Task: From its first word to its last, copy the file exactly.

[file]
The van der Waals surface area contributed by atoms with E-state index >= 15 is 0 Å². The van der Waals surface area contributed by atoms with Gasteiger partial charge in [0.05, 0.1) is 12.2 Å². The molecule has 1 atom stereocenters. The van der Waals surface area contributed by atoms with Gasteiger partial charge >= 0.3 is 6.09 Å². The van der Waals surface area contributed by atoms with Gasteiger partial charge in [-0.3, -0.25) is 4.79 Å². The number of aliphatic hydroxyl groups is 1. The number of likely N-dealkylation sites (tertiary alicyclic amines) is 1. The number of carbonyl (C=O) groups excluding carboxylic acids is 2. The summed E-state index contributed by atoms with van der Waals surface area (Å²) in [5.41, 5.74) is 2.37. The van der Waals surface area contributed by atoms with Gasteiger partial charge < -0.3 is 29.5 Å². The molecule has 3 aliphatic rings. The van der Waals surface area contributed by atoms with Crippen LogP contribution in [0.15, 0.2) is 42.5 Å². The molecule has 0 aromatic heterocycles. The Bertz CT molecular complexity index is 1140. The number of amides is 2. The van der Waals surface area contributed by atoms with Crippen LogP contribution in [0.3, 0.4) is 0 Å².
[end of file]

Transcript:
The van der Waals surface area contributed by atoms with E-state index >= 15 is 0 Å². The van der Waals surface area contributed by atoms with Gasteiger partial charge in [0.05, 0.1) is 12.2 Å². The molecule has 1 atom stereocenters. The van der Waals surface area contributed by atoms with Gasteiger partial charge >= 0.3 is 6.09 Å². The van der Waals surface area contributed by atoms with Gasteiger partial charge in [-0.3, -0.25) is 4.79 Å². The number of aliphatic hydroxyl groups is 1. The number of likely N-dealkylation sites (tertiary alicyclic amines) is 1. The number of carbonyl (C=O) groups excluding carboxylic acids is 2. The summed E-state index contributed by atoms with van der Waals surface area (Å²) in [5.41, 5.74) is 2.37. The van der Waals surface area contributed by atoms with Gasteiger partial charge < -0.3 is 29.5 Å². The molecule has 3 aliphatic rings. The van der Waals surface area contributed by atoms with Crippen LogP contribution in [0.15, 0.2) is 42.5 Å². The molecule has 0 aromatic heterocycles. The Bertz CT molecular complexity index is 1140. The number of amides is 2. The van der Waals surface area contributed by atoms with Crippen LogP contribution in [0.3, 0.4) is 0 Å².